A fun way for you or your kids to work on this musical skill outside of formal practice time is to crank up that radio in the car or put on that sound system at home and perk up those ears with a listening challenge. By the way, parents, this is a super way to engage your kids in musical thinking between lessons or during the summer and they’ll have no idea they’re working on their skills!
Here are some initial things to listen for:
Mood/key: For beginning learners, you can ask what mood the song feels like. Happy? Sad? Agitated? For more advanced, can you tell if the key is a major key (happy) or a minor key (sad)? Does the key change during the song?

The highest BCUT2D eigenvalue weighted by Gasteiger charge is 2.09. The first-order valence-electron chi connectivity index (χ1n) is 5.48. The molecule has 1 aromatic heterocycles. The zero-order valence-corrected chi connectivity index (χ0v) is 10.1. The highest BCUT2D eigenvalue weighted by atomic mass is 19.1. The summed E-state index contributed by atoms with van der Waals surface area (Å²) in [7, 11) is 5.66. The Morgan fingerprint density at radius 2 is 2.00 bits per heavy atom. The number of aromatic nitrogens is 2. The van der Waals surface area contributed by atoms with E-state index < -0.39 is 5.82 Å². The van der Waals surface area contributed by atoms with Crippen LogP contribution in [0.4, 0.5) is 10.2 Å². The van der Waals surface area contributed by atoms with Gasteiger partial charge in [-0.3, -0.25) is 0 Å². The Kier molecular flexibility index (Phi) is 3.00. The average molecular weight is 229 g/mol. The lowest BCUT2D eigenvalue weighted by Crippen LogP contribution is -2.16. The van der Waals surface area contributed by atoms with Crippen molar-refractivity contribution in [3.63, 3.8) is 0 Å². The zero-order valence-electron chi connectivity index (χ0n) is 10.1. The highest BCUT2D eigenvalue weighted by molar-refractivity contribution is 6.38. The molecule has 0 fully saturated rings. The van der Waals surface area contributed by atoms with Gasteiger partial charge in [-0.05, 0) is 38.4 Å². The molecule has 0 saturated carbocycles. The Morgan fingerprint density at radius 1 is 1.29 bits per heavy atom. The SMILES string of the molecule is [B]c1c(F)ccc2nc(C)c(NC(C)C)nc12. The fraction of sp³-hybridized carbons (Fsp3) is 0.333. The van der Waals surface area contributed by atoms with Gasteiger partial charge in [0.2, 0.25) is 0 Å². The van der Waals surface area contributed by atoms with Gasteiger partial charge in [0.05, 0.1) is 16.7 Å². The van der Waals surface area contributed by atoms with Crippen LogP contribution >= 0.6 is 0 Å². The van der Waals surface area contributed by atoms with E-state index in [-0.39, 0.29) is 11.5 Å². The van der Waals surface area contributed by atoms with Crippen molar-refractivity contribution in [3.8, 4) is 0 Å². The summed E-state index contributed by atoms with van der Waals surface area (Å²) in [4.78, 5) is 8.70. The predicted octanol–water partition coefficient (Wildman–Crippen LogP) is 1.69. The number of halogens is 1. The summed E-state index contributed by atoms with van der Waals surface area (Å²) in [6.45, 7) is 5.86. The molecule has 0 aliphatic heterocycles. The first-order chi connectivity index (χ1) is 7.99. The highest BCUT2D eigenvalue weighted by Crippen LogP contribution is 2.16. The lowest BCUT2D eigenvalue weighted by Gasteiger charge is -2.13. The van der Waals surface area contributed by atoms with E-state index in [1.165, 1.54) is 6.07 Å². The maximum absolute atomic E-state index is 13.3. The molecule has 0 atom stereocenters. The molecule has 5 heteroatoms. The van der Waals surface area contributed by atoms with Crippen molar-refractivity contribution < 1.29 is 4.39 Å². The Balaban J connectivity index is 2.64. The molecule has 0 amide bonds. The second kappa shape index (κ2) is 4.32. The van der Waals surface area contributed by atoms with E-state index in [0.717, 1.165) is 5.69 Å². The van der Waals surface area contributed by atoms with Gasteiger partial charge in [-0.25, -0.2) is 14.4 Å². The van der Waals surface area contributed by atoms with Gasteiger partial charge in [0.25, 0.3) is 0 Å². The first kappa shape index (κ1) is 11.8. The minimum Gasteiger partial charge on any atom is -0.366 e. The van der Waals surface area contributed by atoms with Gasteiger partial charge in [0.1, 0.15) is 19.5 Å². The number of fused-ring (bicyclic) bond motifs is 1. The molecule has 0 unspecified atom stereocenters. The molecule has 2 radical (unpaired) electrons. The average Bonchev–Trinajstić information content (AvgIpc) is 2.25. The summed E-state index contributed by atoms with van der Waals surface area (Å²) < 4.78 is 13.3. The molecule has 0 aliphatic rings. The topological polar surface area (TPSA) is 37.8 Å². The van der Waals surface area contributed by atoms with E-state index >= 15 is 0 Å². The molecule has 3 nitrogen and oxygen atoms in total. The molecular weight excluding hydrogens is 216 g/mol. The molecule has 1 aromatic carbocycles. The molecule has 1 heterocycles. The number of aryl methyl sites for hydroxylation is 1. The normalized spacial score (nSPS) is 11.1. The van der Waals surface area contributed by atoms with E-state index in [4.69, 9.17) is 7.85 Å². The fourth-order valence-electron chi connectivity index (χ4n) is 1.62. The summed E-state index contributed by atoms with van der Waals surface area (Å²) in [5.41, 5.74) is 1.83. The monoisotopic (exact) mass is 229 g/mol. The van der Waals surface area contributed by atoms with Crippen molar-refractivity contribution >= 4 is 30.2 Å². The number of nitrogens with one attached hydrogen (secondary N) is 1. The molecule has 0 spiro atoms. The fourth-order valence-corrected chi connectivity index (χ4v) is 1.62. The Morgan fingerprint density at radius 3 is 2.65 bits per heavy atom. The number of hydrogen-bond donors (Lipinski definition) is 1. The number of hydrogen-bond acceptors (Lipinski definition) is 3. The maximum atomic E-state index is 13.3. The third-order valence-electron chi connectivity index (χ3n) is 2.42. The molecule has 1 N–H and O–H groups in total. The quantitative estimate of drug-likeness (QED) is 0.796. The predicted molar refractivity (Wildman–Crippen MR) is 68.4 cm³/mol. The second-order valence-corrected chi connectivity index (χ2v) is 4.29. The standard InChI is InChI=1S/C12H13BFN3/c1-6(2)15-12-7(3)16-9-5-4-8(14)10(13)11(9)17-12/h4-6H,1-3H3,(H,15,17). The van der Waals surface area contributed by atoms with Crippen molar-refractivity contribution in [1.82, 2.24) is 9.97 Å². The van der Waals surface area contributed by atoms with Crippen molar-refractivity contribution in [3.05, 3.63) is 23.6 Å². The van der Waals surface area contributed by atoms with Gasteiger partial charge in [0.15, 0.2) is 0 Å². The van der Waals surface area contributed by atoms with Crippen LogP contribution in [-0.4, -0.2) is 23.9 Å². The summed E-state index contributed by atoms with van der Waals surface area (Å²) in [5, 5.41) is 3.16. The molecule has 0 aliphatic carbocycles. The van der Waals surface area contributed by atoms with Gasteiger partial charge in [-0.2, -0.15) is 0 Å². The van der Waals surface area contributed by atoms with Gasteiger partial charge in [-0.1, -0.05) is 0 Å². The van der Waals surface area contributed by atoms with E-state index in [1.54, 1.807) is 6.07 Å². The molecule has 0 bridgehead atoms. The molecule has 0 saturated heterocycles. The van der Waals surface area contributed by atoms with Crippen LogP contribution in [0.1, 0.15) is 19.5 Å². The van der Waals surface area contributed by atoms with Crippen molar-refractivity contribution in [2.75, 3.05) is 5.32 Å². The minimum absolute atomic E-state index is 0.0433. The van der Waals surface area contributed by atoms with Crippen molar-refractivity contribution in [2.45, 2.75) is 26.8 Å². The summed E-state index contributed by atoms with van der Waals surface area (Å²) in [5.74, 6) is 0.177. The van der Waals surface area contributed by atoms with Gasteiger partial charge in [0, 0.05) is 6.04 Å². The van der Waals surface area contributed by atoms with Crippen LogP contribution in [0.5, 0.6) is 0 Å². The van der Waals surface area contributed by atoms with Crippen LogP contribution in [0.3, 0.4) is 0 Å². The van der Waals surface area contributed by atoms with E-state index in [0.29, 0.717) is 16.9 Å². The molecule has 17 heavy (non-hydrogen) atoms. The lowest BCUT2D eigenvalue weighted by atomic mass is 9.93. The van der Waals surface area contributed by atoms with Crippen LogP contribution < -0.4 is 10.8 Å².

The beat: For beginners, can you find the pulse or beat? Can you tap it along with the song? Advanced – what is the time signature? 3/4? 4/4? 7/8? Does it change during the song?
Tempo: Is it fast or slow? Does the tempo stay consistent throughout the song?
Instrumentation: What different instruments can you hear in the song? Is there a solo part where a particular instrument shines? What instrument is it? Are the sounds you hear real instruments or electronic?
Song structure: Can you tell what parts of the songs you’re hearing? The intro? Verse? Chorus? Bridge? Outro?
With active listening – even with pop or rock songs on the radio – musical learners can start to move from just hearing to really listening and identifying what they hear. So turn up the stereo and engage your ears!